Universität KonstanzExzellenzcluster: Kulturelle Grundlagen von Integration

Between Augustus and Antinous

Tradition and Innovation in the Image of Emperor Hadrian

Prof. Dr. Ulrich Gotter, Christian Seebacher


The thesis on the emperor Hadrian (AD 117-138) will concentrate completely on the outer appearance of his regime, the image (imago) of the ruler, focussing on the contents and topics which constituted his persona. The government of Hadrian marks an important twofold watershed – the opposition to his predecessor Trajan on the one hand and to the monarchy of the 2nd century AD in general on the other hand. Hence, the position of the image of the emperor will be examined in the discursive field of tradition and innovation. As an innovative aspect emerges Hadrian's performance drawing on Greek patterns (e.g. divinisation and cult of Antinous), while his obvious reference to Augustus (Augustus-imitatio), being explicit or implicit, has to be interpreted as traditional.

More specifically, the question poses itself, which aspects of Hadrian's image were taken up by which status group and in which manner. Furthermore, one has to ask, whether new status groups were additionally included in the imperial interaction or whether some of the traditional groups were excluded. Put another way: Which addressees responded to the Hadrianic style of Augustus-imitatio and which addressees did not? And is it possible to interpret Hadrian's travels and his retreat from Rome into his villa at Tivoli as a refusal to interact with specific groups? Or did he rather open spaces for interaction with other circles, e.g. in the new formation of an imperial court.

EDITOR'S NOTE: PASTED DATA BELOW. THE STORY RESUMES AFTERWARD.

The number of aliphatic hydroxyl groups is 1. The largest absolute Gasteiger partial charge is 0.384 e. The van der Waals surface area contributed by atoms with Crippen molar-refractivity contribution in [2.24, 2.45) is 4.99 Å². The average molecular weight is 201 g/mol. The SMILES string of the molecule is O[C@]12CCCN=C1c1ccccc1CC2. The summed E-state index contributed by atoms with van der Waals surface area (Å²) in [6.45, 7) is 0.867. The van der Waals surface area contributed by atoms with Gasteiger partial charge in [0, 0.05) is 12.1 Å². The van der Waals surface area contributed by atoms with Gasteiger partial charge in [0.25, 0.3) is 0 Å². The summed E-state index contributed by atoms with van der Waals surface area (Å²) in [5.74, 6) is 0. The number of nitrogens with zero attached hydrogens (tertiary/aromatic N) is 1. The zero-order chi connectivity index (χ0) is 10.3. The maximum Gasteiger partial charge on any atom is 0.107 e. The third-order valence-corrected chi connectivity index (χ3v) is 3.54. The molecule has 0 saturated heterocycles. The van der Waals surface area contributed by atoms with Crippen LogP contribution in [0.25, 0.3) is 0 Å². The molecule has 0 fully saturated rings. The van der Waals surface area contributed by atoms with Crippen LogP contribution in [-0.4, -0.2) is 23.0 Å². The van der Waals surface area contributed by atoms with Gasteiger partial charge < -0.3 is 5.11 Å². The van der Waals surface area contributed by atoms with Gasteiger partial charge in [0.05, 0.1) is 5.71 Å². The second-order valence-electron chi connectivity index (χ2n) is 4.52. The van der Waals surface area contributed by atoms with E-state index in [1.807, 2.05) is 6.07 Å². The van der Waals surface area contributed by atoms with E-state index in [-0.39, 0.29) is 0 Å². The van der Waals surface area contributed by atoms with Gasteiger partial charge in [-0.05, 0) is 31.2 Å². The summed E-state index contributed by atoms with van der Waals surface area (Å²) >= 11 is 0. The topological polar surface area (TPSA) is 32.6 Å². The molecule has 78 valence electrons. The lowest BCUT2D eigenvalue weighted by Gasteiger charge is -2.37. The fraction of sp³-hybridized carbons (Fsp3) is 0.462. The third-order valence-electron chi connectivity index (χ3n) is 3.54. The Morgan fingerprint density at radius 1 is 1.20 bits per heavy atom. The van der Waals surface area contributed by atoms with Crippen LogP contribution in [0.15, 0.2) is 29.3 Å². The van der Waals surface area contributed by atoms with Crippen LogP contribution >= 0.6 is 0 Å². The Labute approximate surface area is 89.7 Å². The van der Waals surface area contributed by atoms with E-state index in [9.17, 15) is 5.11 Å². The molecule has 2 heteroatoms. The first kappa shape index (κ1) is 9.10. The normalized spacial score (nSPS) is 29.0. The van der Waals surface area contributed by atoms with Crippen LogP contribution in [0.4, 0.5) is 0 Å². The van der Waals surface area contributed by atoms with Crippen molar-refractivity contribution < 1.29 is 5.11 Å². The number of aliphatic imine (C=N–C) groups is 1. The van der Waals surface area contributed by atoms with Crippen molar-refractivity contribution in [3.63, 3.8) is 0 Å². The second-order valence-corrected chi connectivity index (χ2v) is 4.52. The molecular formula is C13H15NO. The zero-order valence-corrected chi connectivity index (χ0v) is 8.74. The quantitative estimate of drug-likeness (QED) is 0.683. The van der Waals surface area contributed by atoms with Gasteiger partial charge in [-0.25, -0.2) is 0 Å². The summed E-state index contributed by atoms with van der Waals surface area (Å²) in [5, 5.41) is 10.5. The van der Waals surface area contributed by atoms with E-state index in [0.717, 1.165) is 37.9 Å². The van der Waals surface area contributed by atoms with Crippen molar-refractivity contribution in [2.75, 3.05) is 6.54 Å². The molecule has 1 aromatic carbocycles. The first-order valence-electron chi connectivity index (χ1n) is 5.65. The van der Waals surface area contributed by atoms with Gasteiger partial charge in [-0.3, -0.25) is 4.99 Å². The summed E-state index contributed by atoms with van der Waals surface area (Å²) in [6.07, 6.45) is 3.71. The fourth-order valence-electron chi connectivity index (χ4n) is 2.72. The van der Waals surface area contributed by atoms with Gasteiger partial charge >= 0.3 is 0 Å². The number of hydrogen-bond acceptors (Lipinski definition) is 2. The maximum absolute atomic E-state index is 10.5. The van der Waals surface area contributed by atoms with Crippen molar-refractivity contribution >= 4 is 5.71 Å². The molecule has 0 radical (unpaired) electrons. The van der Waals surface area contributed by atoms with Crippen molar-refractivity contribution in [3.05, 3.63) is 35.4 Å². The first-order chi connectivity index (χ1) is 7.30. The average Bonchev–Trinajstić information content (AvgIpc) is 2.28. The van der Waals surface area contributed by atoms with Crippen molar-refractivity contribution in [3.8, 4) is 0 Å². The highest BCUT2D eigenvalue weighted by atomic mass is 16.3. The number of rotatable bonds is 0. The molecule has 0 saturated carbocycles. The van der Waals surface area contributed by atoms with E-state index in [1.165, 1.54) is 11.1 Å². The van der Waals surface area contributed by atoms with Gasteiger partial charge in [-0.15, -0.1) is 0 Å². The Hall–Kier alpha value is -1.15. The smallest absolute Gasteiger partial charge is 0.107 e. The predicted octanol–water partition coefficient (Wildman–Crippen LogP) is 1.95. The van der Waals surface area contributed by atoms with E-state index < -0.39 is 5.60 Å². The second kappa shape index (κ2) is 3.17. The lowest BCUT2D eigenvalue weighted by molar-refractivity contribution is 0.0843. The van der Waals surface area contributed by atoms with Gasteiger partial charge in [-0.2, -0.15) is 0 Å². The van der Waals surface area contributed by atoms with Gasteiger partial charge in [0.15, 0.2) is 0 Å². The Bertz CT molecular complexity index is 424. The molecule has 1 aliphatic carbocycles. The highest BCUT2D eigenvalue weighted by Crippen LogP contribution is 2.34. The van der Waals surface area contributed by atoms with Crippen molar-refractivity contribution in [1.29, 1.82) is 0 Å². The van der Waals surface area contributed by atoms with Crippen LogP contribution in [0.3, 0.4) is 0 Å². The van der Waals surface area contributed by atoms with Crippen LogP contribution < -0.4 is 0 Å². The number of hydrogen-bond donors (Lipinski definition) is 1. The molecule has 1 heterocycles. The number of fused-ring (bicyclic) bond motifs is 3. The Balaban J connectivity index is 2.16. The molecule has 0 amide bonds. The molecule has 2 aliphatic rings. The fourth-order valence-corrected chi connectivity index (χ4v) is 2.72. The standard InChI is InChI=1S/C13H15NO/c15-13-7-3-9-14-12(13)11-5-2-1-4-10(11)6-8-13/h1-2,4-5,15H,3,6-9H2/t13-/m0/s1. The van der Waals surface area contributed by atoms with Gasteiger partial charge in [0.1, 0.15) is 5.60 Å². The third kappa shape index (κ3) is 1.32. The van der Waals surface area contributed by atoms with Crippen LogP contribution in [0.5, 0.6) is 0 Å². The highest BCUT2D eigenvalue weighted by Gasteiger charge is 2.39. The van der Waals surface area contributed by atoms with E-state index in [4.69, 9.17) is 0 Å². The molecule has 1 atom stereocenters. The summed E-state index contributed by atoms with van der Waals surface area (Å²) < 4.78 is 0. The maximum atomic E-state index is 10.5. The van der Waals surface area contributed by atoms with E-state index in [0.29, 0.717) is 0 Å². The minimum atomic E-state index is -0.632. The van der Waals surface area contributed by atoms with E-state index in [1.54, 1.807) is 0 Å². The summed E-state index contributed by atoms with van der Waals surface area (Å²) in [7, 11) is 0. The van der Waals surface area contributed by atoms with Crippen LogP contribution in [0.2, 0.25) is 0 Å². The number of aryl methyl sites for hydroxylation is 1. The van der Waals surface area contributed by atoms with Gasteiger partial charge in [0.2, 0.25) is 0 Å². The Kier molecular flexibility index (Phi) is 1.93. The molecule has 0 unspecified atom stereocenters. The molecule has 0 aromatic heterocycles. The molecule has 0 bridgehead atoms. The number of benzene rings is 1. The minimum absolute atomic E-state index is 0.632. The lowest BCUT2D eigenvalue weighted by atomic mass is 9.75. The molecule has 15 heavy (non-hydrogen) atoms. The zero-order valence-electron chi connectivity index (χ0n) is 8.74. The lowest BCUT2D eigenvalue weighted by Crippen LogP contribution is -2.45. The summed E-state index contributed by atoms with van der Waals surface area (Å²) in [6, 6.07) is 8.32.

This research proposal will combine political and constitutional history with a discursive approach, assuming that this allows a better insight in the self-fashioning of the monarch than the dominating biographical paradigm.

Working outline:

  1. Hadrian's reception in ancient historiography
  2. The image of Hadrian I: 'Greek' aspects

    • a) What was considered to be 'Greek' in the Roman Empire during the 2nd century AD?
    • b) Travels and interaction with provincial elites
    • c) The villa of Hadrian and the aula Caesaris (the imperial court)
    • d) Art and the cult of the Emperor

  3. The image of Hadrian II: Augustus-imitatio

    • a) Augustus-imitatio by Hadrian's predecessors
    • b) Performative self-fashioning as 'restitutor'
    • c) Performative construction of a golden age
    • d) Performative self-fashioning as new founder of the Roman Empire

  4. Conclusion: Hadrian's creation of his persona by interaction